Global Ag News For Feb 9
TODAY—WEEKLY DELIVERABLE STOCKS—USDA MONTHLY PRODUCTION, S/D REPORTS—
Overnight trade has SRW Wheat up roughly 1 cent, HRW up 2; HRS Wheat up 1, Corn is up 5 cents; Soybeans up 15; Soymeal up $4.00, and Soyoil up 60 points.
Chinese Ag futures (May) settled up 63 yuan in soybeans, down 23 in Corn, up 11 in Soymeal, up 154 in Soyoil, and up 176 in Palm Oil.
Malaysian palm oil prices were up 133 ringgit at 3,568 (basis April) on export hopes, awaits USDA data.
Conditions in Brazil will continue to be favorable; though, there will be some pockets of fieldwork delays.
A close monitoring of the distribution of rain in Argentina will still be warranted in the first week of the outlook due to some pockets of moisture stress. Rain will be lowest in an area from La pampa and western Buenos Aires up into Santa Fe and eastern Cordoba; though, if stress develops, it would most likely be in La Pampa and western Buenos Aires. Last evening’s GFS model showed no notable changes through next Monday for the rainfall distribution in the nation.
The player sheet had funds net buyers of 12,000 SRW Wheat; bought 40,000 Corn; net bought 16,000 Soybeans; bought 5,000 lots of Soymeal, and; net bought 8,000 Soyoil.
We estimate Managed Money net long 26,000 contracts of SRW Wheat; long 394,000 Corn; net long 185,000 Soybeans; net long 75,000 lots of Soymeal, and; long 119,000 Soyoil.
Preliminary Open Interest saw SRW Wheat futures down roughly 6,900 contracts; HRW Wheat down 1,800; Corn up 2,800; Soybeans down 3,900 contracts; Soymeal up 115 lots, and; Soyoil down 4,100.
There were no changes in registrations—Registrations total 49 contracts for SRW Wheat; ZERO Oats; Corn ZERO; Soybeans 169; Soyoil 1,286 lots; Soymeal 175; Rice 732; HRW Wheat 91, and; HRS 1,023.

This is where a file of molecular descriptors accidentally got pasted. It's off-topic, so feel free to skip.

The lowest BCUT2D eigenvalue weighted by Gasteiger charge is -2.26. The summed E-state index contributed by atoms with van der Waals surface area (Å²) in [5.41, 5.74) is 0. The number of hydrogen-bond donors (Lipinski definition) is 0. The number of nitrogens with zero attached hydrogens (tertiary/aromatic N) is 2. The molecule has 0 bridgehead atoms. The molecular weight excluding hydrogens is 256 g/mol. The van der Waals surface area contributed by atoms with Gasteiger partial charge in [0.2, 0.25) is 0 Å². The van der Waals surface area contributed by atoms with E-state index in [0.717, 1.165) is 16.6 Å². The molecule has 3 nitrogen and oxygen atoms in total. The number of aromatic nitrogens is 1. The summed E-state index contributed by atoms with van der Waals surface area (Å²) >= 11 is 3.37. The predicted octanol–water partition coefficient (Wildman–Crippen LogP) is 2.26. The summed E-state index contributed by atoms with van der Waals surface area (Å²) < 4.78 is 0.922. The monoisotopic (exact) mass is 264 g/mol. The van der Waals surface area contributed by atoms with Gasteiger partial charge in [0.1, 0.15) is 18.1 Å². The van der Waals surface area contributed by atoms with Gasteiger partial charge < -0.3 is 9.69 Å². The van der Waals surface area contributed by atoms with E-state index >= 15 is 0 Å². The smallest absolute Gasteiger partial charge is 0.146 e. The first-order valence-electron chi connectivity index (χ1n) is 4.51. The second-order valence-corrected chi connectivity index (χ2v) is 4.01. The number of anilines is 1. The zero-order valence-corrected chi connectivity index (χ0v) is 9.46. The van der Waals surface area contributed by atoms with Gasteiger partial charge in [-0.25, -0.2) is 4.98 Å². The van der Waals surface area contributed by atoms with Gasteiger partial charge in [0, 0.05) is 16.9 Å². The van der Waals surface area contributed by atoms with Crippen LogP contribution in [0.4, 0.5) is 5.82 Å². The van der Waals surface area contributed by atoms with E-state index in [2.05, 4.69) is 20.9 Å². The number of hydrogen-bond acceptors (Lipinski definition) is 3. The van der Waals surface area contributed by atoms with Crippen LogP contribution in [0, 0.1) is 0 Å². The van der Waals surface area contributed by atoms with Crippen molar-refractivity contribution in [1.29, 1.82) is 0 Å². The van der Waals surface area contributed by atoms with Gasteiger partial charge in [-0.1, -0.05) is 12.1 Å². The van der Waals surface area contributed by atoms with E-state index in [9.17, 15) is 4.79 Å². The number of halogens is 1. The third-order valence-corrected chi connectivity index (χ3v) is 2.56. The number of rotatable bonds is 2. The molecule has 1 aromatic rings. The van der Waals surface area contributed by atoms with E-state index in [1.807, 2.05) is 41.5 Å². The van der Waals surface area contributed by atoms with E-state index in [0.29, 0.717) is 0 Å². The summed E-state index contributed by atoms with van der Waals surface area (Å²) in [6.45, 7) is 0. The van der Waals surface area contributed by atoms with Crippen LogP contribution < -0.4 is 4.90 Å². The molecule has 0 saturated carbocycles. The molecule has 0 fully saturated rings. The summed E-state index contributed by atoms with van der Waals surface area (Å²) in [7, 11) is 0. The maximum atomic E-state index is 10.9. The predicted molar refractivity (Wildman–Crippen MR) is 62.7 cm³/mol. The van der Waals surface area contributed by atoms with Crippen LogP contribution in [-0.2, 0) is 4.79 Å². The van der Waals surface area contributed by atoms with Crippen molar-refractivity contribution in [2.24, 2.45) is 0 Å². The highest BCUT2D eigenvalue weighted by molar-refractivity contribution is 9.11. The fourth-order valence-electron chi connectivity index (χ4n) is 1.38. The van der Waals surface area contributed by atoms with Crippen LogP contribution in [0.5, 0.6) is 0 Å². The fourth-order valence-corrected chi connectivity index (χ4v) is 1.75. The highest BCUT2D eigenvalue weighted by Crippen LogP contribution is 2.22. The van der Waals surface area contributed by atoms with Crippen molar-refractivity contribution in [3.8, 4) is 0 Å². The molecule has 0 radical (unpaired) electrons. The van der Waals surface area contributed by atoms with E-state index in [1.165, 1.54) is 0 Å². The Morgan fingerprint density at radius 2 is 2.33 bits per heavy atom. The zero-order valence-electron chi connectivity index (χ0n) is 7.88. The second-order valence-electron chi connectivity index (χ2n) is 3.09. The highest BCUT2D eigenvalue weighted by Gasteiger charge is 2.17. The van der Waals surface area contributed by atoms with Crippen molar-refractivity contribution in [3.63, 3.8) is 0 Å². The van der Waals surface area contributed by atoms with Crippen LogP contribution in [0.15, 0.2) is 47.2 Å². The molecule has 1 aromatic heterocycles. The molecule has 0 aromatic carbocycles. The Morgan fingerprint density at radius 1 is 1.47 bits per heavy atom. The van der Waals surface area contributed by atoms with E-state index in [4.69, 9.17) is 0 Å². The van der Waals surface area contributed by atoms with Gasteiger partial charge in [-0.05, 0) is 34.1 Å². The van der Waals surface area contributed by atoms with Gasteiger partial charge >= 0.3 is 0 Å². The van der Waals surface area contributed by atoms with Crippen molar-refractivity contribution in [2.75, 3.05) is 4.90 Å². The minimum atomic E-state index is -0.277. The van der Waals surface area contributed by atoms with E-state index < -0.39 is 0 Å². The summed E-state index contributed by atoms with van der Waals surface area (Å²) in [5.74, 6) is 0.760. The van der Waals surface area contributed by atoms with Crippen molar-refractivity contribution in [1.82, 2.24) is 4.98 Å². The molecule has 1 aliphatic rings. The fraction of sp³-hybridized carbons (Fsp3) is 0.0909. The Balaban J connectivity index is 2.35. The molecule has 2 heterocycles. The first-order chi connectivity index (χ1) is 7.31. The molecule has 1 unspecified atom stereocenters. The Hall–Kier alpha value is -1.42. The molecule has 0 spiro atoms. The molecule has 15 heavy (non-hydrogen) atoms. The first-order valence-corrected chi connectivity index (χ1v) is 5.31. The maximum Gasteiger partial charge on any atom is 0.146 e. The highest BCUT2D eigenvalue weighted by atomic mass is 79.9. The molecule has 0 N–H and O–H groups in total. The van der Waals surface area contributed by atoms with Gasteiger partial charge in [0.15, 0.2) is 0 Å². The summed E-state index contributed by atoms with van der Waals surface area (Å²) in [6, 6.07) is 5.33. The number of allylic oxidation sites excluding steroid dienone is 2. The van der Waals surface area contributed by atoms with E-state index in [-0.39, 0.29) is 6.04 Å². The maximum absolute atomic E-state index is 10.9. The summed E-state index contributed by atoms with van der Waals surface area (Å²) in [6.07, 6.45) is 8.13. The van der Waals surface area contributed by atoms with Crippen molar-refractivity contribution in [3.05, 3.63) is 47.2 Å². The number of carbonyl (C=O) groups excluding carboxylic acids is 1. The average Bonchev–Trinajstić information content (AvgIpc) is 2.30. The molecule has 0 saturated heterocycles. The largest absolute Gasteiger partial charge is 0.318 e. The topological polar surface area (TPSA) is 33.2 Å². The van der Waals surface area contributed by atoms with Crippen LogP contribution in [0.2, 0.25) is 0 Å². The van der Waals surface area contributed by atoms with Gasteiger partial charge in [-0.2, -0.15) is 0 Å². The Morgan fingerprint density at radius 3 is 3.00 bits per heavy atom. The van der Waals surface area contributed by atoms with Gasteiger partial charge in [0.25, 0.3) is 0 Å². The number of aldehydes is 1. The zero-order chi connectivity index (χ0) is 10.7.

All Wheat sales running down 1% versus a year ago with the USDA forecasting a 2% increase. Corn up 85% (USDA up 43%). Soybeans up 80% (USDA up 33%)
The slow start to the marketing year for U.S. corn exports had many industry participants doubting whether U.S. exporters could hit the record U.S. government prediction, especially after a massive string of sales to China at the end of January. But shipments have notably picked up in recent weeks, and the current and potential pace of exports could probably accommodate an even higher forecast than most were originally expecting.
Food price spikes see inflation rear its head in emerging markets – Reuters News
- UN food price index rises to six-year high
- Food price jumps force Brazil, Turkey central banks to act
- Mixed evidence of food inflation being transitory in EM
- Millions of people in developing countries around the world, shopping for staple foods such as rice, beans, oil or potatoes now means making hard choices
China’s corn prices will remain high in 2020/21, supported by strong demand from the livestock sector and rising import costs, the country’s agriculture ministry said. Anticipating a continued rise in prices of the grain, buyers are building up corn stockpiles as a recovery in pig production exceeds expectations and poultry flocks remain at high levels. Commercial corn stocks in some areas in China have hit multi-year highs as traders and feed producers built up inventories of the grain amid concerns over supply shortages. Meanwhile, increasing China imports and capital speculation have boosted international corn prices, which lent further support to the domestic market.
Drier weather in parts of Brazil’s Center-West allowed the 2020/2021 soybean harvest to gather momentum last week after disruptions caused by excessive rainfall, according to agribusiness consultancy AgRural. As of Feb. 4, Brazilian farmers had managed to double the area harvested to 4%, from 2% in the previous week. Yet harvesting is still way behind historical averages for this time of the season. Last year, farmers had reaped 16% of the cultivated area at around this time. Because of planting delays and the rains that have recently disrupted work in top grain states like Mato Grosso, the pace of harvesting is the slowest in 10 years